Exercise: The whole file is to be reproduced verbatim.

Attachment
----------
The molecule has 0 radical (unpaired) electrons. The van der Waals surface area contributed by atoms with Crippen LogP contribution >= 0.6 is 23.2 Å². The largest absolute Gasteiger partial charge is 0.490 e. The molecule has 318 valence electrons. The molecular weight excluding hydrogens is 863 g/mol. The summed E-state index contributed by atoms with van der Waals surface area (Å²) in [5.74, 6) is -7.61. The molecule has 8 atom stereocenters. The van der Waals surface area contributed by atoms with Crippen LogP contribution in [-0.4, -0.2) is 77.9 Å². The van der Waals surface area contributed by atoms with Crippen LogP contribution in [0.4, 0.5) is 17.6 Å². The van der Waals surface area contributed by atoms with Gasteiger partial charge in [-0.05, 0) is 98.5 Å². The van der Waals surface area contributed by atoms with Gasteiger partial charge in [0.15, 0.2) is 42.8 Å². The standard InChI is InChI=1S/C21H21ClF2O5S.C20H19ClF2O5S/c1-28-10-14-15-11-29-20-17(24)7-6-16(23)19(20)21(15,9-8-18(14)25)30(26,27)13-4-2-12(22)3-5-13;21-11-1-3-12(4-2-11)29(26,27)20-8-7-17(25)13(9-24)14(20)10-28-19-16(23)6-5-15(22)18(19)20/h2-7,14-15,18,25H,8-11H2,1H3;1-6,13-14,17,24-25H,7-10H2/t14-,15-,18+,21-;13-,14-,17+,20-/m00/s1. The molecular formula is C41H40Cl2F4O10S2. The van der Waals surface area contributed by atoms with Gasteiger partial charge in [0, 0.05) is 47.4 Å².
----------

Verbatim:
The molecule has 0 radical (unpaired) electrons. The van der Waals surface area contributed by atoms with Crippen LogP contribution >= 0.6 is 23.2 Å². The largest absolute Gasteiger partial charge is 0.490 e. The molecule has 318 valence electrons. The molecular weight excluding hydrogens is 863 g/mol. The summed E-state index contributed by atoms with van der Waals surface area (Å²) in [5.74, 6) is -7.61. The molecule has 8 atom stereocenters. The van der Waals surface area contributed by atoms with Crippen LogP contribution in [-0.4, -0.2) is 77.9 Å². The van der Waals surface area contributed by atoms with Crippen LogP contribution in [0.4, 0.5) is 17.6 Å². The van der Waals surface area contributed by atoms with Gasteiger partial charge in [-0.05, 0) is 98.5 Å². The van der Waals surface area contributed by atoms with Gasteiger partial charge in [0.15, 0.2) is 42.8 Å². The standard InChI is InChI=1S/C21H21ClF2O5S.C20H19ClF2O5S/c1-28-10-14-15-11-29-20-17(24)7-6-16(23)19(20)21(15,9-8-18(14)25)30(26,27)13-4-2-12(22)3-5-13;21-11-1-3-12(4-2-11)29(26,27)20-8-7-17(25)13(9-24)14(20)10-28-19-16(23)6-5-15(22)18(19)20/h2-7,14-15,18,25H,8-11H2,1H3;1-6,13-14,17,24-25H,7-10H2/t14-,15-,18+,21-;13-,14-,17+,20-/m00/s1. The molecular formula is C41H40Cl2F4O10S2. The van der Waals surface area contributed by atoms with Gasteiger partial charge in [0, 0.05) is 47.4 Å².